Over the past few years, we have witnessed visionaries including Jordan Peele, Ava DuVernay and Ryan Coogler usher in a new perspective across Hollywood’s writing rooms, using their creative powers to take back the narrative of Black America on film and TV.
As our nation becomes more diverse, the demand for authentic content is growing stronger and crossing over to mainstream appeal. Case in point: Disney Pixar’s first feature film with a Black lead and cast, Soul. The film, which depicts Jazz’s cultural convergence within New York City’s rich diversity, received rave reviews and won two Golden Globes.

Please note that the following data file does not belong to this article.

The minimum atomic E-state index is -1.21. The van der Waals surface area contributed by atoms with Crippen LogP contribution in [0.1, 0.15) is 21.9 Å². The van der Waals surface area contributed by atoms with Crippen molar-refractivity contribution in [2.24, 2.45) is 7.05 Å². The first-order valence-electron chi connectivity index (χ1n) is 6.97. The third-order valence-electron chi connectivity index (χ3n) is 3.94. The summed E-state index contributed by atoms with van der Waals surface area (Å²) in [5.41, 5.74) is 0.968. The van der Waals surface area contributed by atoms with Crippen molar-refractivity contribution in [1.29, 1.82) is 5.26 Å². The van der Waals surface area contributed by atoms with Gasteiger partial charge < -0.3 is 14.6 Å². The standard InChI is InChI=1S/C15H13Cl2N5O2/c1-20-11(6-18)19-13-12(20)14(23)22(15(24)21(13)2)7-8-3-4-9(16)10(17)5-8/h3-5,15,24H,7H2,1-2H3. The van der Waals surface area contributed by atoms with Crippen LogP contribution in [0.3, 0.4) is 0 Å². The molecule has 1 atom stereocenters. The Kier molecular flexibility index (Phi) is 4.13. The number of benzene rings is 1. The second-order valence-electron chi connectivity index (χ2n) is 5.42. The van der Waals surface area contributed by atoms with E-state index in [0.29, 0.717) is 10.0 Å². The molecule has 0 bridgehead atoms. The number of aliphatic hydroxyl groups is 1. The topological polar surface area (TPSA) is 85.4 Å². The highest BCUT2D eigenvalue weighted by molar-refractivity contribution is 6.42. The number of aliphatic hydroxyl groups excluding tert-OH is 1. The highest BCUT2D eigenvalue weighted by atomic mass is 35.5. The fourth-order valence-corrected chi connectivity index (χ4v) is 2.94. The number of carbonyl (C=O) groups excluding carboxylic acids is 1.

However, two in three Black Americans still say they don’t see themselves represented in movies, according to a report by the National Research Group; and while TV has been a silver lining, Black representation on TV still lags on cable.
So, to continue to increase the number of Black stories told on Film and TV, we need a three-pronged approach:
1. Increase diversity of thought – Behind the camera, in the writer’s room and corporate meeting rooms.
2. Empower Black voices – Expand our circles to include varied perspectives, bring in more Black creators and push ourselves to take the road less travelled.
3. Elevate Black media – Diversify media strategies to reach Black consumers in contextually relevant places in addition to mass media.